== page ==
Credits

This crate was highly inspired by the tightness crate. It's basically just a fork of tightness with a slightly different philosophy. See this issue for details.

Comments
  • Val err details

    Val err details

    I've added more detail to the ValidationError.

    • ValidationError::source_type field stores the name of the source type
    • ValidationError::message stores an error message.
    • ValidationError::new::<T>(message) fills in the source_type name based on T and stores the message.
    • I've removed PartialEq (you should always pair PartialEq and Eq) as it was only being used for equality comparisons in the integration tests. Using assert_matches! allows you to avoid equality tests as the pattern matching system does not use equality tests.
    opened by bheylin 21
  • Allow extending existing `define!`

    Allow extending existing `define!`

    Some draft:

    prae::define! {
        pub Text: String
        adjust |t| *t = t.trim().to_owned()
        ensure |t| !t.is_empty()
    }
    prae::extend! {
        pub CapitalizedText: Text
        ensure |t| t.chars().nth(0).unwrap().is_uppercase()
    }
    
    opened by teenjuna 21
  • Removed unnecessary unsafe fns.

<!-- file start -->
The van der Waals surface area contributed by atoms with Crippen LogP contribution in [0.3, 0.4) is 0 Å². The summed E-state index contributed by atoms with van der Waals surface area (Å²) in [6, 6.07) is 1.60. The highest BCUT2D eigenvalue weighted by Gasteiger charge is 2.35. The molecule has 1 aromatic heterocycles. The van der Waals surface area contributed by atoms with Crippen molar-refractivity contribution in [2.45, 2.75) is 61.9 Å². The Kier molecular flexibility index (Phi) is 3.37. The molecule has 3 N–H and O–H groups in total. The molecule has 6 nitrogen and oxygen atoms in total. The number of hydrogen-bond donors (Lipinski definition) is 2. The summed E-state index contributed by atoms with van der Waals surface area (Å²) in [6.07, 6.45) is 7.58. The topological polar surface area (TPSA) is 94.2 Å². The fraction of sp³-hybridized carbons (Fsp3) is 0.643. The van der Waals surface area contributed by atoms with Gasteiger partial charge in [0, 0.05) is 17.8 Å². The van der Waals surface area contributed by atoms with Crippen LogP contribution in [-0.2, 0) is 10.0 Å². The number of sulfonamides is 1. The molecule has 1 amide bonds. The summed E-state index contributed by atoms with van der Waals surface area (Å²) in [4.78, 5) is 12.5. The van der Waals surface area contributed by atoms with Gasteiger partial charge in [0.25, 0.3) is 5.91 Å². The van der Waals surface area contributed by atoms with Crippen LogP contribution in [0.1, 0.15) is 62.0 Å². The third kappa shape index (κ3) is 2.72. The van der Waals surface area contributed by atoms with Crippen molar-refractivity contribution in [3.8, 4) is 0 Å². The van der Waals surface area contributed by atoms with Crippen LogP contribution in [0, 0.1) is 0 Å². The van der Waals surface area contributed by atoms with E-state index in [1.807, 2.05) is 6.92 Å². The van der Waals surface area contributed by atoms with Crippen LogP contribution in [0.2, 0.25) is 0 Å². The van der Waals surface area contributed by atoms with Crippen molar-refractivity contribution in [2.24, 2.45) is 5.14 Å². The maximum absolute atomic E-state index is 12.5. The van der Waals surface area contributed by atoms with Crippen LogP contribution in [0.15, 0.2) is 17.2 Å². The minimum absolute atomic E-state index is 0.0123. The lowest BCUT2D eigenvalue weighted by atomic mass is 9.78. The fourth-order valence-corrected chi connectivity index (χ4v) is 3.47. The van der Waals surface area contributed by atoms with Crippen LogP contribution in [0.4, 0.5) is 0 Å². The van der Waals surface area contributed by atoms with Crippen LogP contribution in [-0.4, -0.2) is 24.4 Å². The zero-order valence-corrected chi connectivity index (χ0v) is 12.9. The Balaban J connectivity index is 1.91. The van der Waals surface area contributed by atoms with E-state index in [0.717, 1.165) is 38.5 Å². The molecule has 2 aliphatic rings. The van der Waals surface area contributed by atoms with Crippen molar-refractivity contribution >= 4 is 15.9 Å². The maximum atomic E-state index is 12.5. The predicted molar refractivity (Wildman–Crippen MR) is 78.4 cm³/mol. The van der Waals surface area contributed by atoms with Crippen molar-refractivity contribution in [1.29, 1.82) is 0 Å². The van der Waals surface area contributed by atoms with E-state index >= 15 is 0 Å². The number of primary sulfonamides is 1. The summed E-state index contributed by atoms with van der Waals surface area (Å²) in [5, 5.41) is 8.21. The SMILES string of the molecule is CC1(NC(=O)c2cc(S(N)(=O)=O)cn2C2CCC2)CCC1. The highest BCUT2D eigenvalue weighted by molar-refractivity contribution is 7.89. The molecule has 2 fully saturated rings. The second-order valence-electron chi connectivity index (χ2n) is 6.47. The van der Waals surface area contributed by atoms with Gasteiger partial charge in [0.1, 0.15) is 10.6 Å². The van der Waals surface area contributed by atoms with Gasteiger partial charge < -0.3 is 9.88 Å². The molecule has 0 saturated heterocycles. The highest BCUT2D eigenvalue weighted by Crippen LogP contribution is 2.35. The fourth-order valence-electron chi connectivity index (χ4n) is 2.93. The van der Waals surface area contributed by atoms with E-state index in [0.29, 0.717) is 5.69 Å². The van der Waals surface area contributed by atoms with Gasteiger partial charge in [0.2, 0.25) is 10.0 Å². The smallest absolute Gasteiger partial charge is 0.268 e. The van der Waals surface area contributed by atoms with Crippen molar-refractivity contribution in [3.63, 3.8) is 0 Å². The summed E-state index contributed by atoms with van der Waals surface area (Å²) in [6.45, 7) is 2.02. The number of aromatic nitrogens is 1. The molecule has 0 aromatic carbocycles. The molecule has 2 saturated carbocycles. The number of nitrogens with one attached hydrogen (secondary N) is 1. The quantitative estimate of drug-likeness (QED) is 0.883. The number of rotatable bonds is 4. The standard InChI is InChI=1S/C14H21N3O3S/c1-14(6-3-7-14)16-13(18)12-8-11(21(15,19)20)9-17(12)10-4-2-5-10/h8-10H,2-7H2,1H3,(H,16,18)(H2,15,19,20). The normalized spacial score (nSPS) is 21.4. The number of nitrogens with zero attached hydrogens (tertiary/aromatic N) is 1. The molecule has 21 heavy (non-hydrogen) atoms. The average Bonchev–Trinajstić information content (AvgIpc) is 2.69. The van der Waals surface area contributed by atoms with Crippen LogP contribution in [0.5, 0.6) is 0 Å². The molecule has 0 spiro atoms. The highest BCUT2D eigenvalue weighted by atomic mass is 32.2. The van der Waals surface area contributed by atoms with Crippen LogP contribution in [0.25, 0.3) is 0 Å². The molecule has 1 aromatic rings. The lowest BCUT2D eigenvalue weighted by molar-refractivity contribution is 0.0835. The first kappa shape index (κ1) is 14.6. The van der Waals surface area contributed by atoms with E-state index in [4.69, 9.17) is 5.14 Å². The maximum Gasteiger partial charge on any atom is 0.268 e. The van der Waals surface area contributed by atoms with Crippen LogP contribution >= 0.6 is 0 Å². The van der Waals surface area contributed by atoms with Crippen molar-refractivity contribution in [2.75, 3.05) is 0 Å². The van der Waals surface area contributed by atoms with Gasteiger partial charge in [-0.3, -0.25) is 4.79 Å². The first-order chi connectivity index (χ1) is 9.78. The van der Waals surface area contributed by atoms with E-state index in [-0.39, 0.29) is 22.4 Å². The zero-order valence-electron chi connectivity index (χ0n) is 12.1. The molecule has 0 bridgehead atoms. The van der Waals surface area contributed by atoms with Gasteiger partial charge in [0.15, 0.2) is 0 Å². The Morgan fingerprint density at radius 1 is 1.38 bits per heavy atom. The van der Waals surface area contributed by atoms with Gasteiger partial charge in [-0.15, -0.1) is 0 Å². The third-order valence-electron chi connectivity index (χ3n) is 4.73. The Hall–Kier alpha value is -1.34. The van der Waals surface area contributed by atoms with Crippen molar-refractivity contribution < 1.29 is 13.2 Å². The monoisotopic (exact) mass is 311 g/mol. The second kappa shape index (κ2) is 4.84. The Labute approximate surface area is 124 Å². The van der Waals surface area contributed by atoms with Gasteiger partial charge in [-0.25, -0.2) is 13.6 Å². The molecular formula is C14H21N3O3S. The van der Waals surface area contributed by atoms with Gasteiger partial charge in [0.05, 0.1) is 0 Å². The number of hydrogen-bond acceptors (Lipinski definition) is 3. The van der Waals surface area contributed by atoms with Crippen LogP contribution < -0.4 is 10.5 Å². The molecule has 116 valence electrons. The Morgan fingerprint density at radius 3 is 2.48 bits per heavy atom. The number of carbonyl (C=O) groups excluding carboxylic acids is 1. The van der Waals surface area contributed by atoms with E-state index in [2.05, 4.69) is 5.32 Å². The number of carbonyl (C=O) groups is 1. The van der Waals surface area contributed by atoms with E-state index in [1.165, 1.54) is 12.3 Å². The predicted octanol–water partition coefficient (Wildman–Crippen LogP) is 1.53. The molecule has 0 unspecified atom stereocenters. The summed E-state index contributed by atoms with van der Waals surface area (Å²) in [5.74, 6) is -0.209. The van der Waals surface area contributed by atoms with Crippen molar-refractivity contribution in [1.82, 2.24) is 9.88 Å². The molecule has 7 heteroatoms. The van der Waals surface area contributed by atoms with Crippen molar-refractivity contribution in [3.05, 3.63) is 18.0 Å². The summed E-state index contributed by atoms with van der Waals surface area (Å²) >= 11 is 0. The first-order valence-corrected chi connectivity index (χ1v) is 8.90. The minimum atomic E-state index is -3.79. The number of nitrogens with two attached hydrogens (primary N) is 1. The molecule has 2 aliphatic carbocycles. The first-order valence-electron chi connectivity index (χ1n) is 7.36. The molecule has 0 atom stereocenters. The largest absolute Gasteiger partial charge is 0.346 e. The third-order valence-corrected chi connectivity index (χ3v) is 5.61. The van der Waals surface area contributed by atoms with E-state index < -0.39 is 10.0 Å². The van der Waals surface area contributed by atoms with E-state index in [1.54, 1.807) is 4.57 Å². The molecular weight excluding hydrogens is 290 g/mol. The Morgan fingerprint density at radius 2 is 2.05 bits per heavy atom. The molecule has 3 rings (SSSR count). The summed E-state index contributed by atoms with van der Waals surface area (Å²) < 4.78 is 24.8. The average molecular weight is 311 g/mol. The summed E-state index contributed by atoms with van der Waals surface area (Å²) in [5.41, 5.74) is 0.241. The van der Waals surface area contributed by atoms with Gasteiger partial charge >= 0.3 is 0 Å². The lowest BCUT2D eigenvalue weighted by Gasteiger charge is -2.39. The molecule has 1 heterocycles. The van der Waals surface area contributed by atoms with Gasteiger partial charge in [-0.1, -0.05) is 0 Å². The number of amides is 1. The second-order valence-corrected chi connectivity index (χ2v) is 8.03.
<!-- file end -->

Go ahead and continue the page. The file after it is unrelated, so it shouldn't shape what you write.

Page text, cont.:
Removed unnecessary unsafe fns.

    • add warn unsafe_code lint.

    Is there a use-case for having the unsafe functions? The use of unsafe keyword here is stretching it's intended use. Using unsafe is intended to turn off memory safety checks. But prae is using it to mean "turn off data integrity checks"

    opened by bheylin 9
  • Maybe consider the Smart Pointer Pattern?

    Maybe consider the Smart Pointer Pattern?

    Current impl adds get and set for the type. Maybe we can add an impl of Deref and DerefMut to allow for easier use of the type if we expect no error.

    Also, the original set method could be renamed to try_set to reflect the fact that it could fail.

    opened by VoilaNeighbor 4
  • Introduce `ConstructionError<G>` and `MutationError<G>`